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Archive for the ‘hydrothermal system’ Category

60 pct Chance Redoubt May Erupt

Posted by feww on March 18, 2009

Redoubt Activity – Color Code ORANGE : Alert Level WATCH

Redoubt Volcano Latest Observations

Local time: March 17, 2009 1705 AKDT (March 18, 2009 0105 UTC)
At 2009-03-17 16:30:56 AKDT AVO Reported:

Seismic activity low and marked by small discrete earthquakes. Partly cloudy satellite and HutCam views show no sign of activity.

View of Redoubt steaming on March 15, 2009, taken by David Wartinbee, from Soldotna, AK.
via AVO. Image courtesy of the photographer.

Current Status and Observations [Mirrored from AVO]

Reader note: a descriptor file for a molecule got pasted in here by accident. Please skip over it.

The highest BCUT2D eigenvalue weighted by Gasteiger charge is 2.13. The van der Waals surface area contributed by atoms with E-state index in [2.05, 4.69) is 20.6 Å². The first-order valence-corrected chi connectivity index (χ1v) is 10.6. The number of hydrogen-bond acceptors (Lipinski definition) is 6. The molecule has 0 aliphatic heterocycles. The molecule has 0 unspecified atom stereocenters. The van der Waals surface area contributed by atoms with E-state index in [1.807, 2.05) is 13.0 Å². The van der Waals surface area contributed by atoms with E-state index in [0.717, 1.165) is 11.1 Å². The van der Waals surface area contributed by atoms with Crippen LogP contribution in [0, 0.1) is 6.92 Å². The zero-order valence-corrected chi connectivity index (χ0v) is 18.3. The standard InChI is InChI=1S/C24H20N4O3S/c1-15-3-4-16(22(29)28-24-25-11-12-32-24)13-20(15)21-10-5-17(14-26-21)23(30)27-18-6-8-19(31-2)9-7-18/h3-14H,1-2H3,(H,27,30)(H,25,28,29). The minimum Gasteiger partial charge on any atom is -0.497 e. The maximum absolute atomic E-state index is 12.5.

Seismic activity at Mount Redoubt increased at about 1:05 AKDT Sunday afternoon (March 15, 2009) and approximately 4 hours of continuous volcanic tremor ensued. The onset of the tremor was associated with a small explosion that produced a plume of gas and ash that rose to about 15,000 feet above sea level and deposited a trace amount of ash over the summit-crater floor and down the south flank of the volcano to about 3,000 feet. AVO responded to this increase in activity by raising the color code and alert level to ORANGE/WATCH at 2:50 PM AKDT. At this time it does not appear that the increase in activity heralds a significant eruption in the short term, but conditions may evolve rapidly.